The thing is it has to be the truth to really go over, here. It can't be a calculated crowd-pleaser, and it has to be the truth unslanted, unfortified. And maximally unironic. An ironist in a Boston AA meeting is a witch in church. Irony-free zone. Same with sly disingenuous manipulative pseudo-sincerity. Sincerity with an ulterior motive is something these tough ravaged people know and fear, all of them trained to remember the coyly sincere, ironic, self-presenting fortifications they'd had to construct in order to carry on Out There, under the ceaseless neon bottle.

On what it's like to be and feel depressed:

It's the mornings after the spider-and-heights dreams that are the most painful, that it takes sometimes three coffees and two showers and sometimes a run to loosen the grip on his soul's throat; and these post-dream mornings are even worse if he wakes unalone, if the previous night's Subject is still there, wanting to twitter, or to cuddle and, like, spoon, asking what exactly is the story with the foggy inverted tumblers on the bathroom floor, commenting on his night-sweats, clattering around in the kitchen, making kippers or bacon or something more hideous and unhoneyed he's supposed to eat with post-coital male gusto, the ones who have this thing about they call it Feeding My Man, wanting a man who can barely keep down A.M. honey-toast to east with male gusto, elbows out and sovelling, making little noises. Even when alone, unable to uncurl alone and sit slowly up and wing out the sheet and go to the bathroom, these darkest mornings start days that Orin can't even bring himself for hours to think about how he'll get through the day. These worst mornings with cold floors and hot windows and merciless light — the soul's certainty that the day will have to be not traversed but sort of climbed, vertically, and then that going to sleep again at the end of it will be like falling, again, off something tall and sheer.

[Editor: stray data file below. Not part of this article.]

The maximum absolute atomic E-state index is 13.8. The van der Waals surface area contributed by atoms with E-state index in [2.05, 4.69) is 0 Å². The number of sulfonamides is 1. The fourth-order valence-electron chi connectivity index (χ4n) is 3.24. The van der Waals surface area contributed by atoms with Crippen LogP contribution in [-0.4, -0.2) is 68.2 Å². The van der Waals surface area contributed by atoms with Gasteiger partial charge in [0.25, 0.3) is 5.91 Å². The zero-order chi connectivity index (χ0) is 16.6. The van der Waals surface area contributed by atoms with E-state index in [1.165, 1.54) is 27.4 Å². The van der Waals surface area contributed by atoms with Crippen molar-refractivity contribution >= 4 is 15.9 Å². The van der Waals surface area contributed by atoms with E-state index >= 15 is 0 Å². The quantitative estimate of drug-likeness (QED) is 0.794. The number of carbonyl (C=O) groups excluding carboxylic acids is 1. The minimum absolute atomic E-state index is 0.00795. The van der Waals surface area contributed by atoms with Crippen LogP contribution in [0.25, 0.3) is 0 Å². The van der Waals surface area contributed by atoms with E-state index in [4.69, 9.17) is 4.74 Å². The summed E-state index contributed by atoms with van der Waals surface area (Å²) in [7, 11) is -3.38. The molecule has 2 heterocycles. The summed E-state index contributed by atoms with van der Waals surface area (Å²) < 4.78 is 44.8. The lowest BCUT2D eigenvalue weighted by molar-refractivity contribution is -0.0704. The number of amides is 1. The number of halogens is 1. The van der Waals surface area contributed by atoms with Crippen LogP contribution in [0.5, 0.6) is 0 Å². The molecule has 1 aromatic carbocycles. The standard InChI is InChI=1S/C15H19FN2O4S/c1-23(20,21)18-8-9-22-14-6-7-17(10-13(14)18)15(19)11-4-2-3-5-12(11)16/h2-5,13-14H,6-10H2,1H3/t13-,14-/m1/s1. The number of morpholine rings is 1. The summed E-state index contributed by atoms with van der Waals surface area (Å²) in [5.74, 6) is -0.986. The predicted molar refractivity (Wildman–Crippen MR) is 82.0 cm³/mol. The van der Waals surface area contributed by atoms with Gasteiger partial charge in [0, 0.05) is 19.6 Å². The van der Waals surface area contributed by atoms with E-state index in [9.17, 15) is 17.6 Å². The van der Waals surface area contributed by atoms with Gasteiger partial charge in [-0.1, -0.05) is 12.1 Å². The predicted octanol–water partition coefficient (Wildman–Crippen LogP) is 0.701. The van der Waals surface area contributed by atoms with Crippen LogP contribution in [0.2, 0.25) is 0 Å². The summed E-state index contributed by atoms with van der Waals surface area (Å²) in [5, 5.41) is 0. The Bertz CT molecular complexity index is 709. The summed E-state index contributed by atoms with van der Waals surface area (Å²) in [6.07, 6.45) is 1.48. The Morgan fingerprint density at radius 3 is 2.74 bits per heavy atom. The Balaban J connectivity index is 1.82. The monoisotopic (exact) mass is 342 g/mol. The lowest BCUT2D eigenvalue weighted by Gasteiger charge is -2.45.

On the benefits of being "damaged" in terms of what people open up to you about:

Mario is basically a born listener. One of the positives to being visibly damaged is that people can sometimes forget you're there, even when they're interfacing with you. You almost get to eavesdrop. It's almost like they're like: If nobody's really in there, there's nothing to be shy about. That's why bullshit often tends to drop away around damaged listeners, deep beliefs revealed, diary-type private reveries indulged out loud; and, listening, the beaming and brady-kinetic boy gets to forget an interpersonal connection he knows only he can truly feel, here.

Favorite Sentence Constructions / Phrasing / Words:

  • "The room's carbonated silence is now hostile."
  • Imagine if you had "the neural distillate of, say, orgasm, religious enlightenment, ecstatic drugs, shiatsu, a crackling fire on a winter night — the sum of all possible pleasures refined into pure current and deliverable at the flip of a hand-held lever. Thousands of times an hour, at will."
  • "Your mouth is making those dry sticky inadequate-saliva sounds."
  • "He wakes up soaked, fetally curled, entombed in that kind of psychic darkness where you're dreading whatever you think of."
  • "Schitt has the sort of creepy wiriness of old men who still exercise vigorously."
  • "His hands were tiny and pink and hairless and butt-soft, delicate as shells."
  • "A respectable but my no means to-write-home-about 43rd nationally…"
  • "He was finally told that he seemed to have some kind of empty swinging sack where his balls ought to be."